Poverty reduction in the Philippines is gaining momentum and will benefit from continued fiscal reforms, the World Bank said.
In its latest Philippine Economic Update, the Washington-based multilateral institution noted that growing fiscal space was being targeted toward priority areas such as social services.
“As a result, the country today has a world-class conditional cash transfer (CCT) program that replaced a corrupt patronage system of subsidies. The public education system now provides 13 years of free schooling,” it said.
Universal healthcare coverage was close to being achieved, the Bank said, while a larger budget for community-driven development and bottom-up budgeting programs was giving people a direct voice in development interventions.
It also noted that infrastructure spending, while slow, had been ramped-up with the aim of reaching 5 percent of gross domestic product (GDP) by 2016.
“These spending reforms were made possible by better tax administration and the passage of the ‘sin tax’ law, both of which created significant fiscal space of around 1.9 percent of GDP, and by better transparency and accountability of public spending,” the World Bank said.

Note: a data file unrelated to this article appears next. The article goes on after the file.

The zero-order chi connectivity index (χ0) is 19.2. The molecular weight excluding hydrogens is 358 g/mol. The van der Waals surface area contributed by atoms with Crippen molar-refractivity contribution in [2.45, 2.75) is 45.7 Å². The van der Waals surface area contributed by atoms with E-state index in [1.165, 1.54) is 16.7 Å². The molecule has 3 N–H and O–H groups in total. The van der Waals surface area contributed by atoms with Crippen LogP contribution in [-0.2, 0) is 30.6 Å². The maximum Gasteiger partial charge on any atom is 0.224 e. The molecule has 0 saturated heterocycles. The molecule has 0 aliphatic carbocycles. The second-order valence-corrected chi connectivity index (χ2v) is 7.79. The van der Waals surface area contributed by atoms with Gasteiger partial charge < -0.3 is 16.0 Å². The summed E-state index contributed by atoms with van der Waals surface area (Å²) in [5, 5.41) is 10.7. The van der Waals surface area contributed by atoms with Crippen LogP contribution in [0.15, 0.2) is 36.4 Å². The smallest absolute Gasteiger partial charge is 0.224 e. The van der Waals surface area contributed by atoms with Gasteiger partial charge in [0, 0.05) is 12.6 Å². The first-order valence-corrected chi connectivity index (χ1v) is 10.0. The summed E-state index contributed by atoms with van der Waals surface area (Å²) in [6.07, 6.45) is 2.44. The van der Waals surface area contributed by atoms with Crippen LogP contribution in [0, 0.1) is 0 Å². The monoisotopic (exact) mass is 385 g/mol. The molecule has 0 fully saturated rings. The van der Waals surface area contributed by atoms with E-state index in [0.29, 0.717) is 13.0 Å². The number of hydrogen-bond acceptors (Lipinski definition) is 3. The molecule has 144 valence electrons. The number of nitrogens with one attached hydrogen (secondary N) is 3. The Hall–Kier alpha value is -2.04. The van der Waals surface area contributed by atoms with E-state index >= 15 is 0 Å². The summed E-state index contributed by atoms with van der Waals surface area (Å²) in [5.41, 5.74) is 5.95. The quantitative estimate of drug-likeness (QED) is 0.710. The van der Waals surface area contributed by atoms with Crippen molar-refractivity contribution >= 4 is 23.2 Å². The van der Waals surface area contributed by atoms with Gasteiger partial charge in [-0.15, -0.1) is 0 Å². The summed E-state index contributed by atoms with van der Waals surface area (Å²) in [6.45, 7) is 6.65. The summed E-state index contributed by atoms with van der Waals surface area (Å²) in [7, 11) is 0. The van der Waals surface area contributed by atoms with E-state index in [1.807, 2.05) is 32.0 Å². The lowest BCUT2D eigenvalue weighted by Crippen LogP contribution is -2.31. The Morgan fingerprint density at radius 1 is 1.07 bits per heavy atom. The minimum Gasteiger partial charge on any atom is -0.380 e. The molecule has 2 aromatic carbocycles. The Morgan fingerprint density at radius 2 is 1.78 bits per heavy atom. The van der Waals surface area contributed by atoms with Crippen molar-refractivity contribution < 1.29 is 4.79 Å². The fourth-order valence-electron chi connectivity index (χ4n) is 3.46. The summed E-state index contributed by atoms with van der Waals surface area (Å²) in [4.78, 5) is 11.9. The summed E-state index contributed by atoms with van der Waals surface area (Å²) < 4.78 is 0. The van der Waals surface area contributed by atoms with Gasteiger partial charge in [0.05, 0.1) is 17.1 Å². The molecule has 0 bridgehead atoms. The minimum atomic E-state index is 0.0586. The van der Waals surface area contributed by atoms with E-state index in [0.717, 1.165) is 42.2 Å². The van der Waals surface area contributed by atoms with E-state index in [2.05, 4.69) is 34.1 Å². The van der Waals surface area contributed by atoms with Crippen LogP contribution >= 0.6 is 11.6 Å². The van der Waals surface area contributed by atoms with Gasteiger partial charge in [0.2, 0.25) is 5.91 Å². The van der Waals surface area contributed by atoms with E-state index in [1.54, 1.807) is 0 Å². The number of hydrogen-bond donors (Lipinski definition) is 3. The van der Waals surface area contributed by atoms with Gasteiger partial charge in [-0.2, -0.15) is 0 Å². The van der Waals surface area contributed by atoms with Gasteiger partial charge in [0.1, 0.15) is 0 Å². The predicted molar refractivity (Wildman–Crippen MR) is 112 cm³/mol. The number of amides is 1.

The multilateral pointed out that poverty had trended downward since 2012, although recent data showed a slight uptick.
After declining by three percentage points between the first half of 2012 and 2013, poverty incidence rose by about one percentage point between the first half of 2013 and 2014. The increase was attributed to Typhoon Yolanda and artificially high rice prices due to importation lags.
Poverty incidence was at 25.8 percent as of the first half of 2014 up from the 24.6 percent a year earlier.
“Even though poverty increased slightly, the overall downward trend still suggests that growth is becoming more inclusive. Apart from higher growth in recent years, the expansion of the conditional cash transfer program in 2014 is credited for raising the poor’s income,” the World Bank said.
It said poverty reduction would continue if the country maintained the speed and quality of growth achieved in recent years. With robust growth, the multilateral said government transfers to poor households would grow.
“Although government spending was reduced overall in 2015, government transfers to poor households were not impacted and are being ramped-up,” it noted.
The World Bank said the poor could benefit even further if excise taxes on petroleum products were raised and revenue redistributed in the form of better social services.